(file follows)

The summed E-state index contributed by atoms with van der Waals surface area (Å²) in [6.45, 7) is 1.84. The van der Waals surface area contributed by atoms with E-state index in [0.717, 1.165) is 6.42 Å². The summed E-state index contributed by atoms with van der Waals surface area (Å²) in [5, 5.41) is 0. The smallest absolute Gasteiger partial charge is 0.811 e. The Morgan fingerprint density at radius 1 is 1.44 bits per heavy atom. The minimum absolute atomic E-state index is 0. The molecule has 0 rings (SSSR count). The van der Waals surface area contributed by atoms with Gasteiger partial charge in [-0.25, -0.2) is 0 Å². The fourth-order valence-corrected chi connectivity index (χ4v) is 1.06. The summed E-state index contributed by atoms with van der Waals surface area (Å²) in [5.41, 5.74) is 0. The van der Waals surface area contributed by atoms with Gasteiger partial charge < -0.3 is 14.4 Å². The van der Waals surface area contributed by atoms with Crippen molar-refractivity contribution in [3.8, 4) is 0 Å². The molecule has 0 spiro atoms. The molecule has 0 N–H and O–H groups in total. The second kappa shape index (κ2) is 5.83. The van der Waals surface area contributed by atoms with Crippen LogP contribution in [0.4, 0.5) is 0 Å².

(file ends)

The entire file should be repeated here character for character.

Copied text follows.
The summed E-state index contributed by atoms with van der Waals surface area (Å²) in [6.45, 7) is 1.84. The van der Waals surface area contributed by atoms with E-state index in [0.717, 1.165) is 6.42 Å². The summed E-state index contributed by atoms with van der Waals surface area (Å²) in [5, 5.41) is 0. The smallest absolute Gasteiger partial charge is 0.811 e. The Morgan fingerprint density at radius 1 is 1.44 bits per heavy atom. The minimum absolute atomic E-state index is 0. The molecule has 0 rings (SSSR count). The van der Waals surface area contributed by atoms with Gasteiger partial charge in [-0.25, -0.2) is 0 Å². The fourth-order valence-corrected chi connectivity index (χ4v) is 1.06. The summed E-state index contributed by atoms with van der Waals surface area (Å²) in [5.41, 5.74) is 0. The van der Waals surface area contributed by atoms with Gasteiger partial charge < -0.3 is 14.4 Å². The van der Waals surface area contributed by atoms with Crippen molar-refractivity contribution in [3.8, 4) is 0 Å². The molecule has 0 spiro atoms. The molecule has 0 N–H and O–H groups in total. The second kappa shape index (κ2) is 5.83. The van der Waals surface area contributed by atoms with Crippen LogP contribution in [0.4, 0.5) is 0 Å².